You get an email from a company but don’t remember signing up. You read about a new data breach that probably affected you, but aren’t sure what to do. Sound familiar?
We are living in the digital age, and data are all around us. Information powers the technology that we increasingly rely on. It also puts us at risk for anything from embarrassment, to discrimination, to identity theft.
We hear the growing, but still open question: Is there any space left where we are alone? Without someone, or something, watching, recording, analyzing, and nudging?
It’s easy to shrug off concerns with so many other things going on in our lives. We’re inundated with privacy notices and “accept” buttons, with no clear implications of what happens if we do, or don’t, agree. It feels like our information is already out there anyway. What can we actually do about it?
We feel it, too.
Today, vast amounts of data are collected, moved, and analyzed in a complex system of technology and business relationships. But this complexity is partially because the system of data generation and movement was not built for people to navigate. It was built for information to flow through and around us, giving us new tools and creating the current technology industry.
All of this brings up the question: What role should individuals have in deciding what data are collected and used?
More than 130 consumer advocates and representatives from regulatory bodies, technology companies, banks, and academia joined our November Data Symposium. The goal of the event was to explore inherent tradeoffs of harnessing the benefits of data while mitigating risk. We also wanted to start creating a shared understanding of what it means for consumers to “own,” “control,” and “access” information about them.
While there were no easy answers, there were fascinating insights that can impact this discussion in the United States.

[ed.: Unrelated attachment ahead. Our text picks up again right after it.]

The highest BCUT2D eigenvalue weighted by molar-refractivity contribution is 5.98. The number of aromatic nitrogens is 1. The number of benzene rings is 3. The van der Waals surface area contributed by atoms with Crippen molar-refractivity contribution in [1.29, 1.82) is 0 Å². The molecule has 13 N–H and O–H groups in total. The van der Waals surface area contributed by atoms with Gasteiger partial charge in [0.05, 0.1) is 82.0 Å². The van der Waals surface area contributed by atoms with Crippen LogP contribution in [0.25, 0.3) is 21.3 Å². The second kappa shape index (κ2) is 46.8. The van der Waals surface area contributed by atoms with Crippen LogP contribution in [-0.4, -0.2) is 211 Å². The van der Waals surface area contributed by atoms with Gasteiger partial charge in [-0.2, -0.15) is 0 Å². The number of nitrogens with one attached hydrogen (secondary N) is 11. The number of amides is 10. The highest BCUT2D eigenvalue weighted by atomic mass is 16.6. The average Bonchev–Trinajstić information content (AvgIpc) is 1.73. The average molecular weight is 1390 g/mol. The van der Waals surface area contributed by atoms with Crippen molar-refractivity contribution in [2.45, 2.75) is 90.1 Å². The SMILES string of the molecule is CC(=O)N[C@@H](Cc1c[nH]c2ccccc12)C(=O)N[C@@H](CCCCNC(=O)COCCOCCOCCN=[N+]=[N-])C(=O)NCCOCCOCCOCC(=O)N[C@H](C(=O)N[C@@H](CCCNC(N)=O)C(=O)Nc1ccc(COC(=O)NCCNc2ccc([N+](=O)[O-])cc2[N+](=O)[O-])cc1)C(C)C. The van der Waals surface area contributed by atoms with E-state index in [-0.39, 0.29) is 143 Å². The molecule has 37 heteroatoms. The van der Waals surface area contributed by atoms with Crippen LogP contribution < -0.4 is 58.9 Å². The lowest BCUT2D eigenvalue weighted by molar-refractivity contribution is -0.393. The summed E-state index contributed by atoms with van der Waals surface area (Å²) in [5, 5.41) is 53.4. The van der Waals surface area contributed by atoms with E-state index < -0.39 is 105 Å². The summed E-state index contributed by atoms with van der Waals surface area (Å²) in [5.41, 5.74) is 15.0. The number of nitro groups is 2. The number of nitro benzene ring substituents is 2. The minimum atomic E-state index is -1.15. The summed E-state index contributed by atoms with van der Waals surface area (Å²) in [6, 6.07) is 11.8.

- Data protection, or privacy, is different from data rights. Protection is the security and conduct many individuals, and regulators, expect from companies. That is, businesses have safeguards in place to protect data and keep bad things from happening. Data rights are additional legal structures directed towards us. They enable individuals to take an active role such as asking to move data to a new company, or for it to be deleted. Currently, individuals in the U.S. don’t have comprehensive data protection or data rights.
- The idea of individuals “owning” data raises a lot of challenging questions. Which parts of information are owned by whom? When? Why? Concerns were raised that “owning” data would have widespread, uneven impacts, and a system of allocating “ownership” over intangible, information would be exceptionally complicated to enforce. Regardless of ownership, consumers should be protected and have rights.
- It may be time to reconsider how individuals give consent to digital tools. Information about how data are being collected and used is not clear or accessible today in company terms and conditions or privacy policies. We are expected to decide whether we are willing to accept the risks of company data practices, but we have no way of understanding potential consequences. It should not be an individual’s responsibility to read every line of terms and conditions and privacy policies to make sure they stay safe.
The Federal Reserve Bank of San Francisco and FinRegLab will release a joint report in February 2020 further analyzing the content and conversation from The Role of Consumers in the Data Ecosystem. Stay tuned.
Kaitlin Asrow is a fintech policy advisor at the San Francisco Fed.
The views expressed here do not necessarily reflect the views of the management of the Federal Reserve Bank of San Francisco or of the Board of Governors of the Federal Reserve System.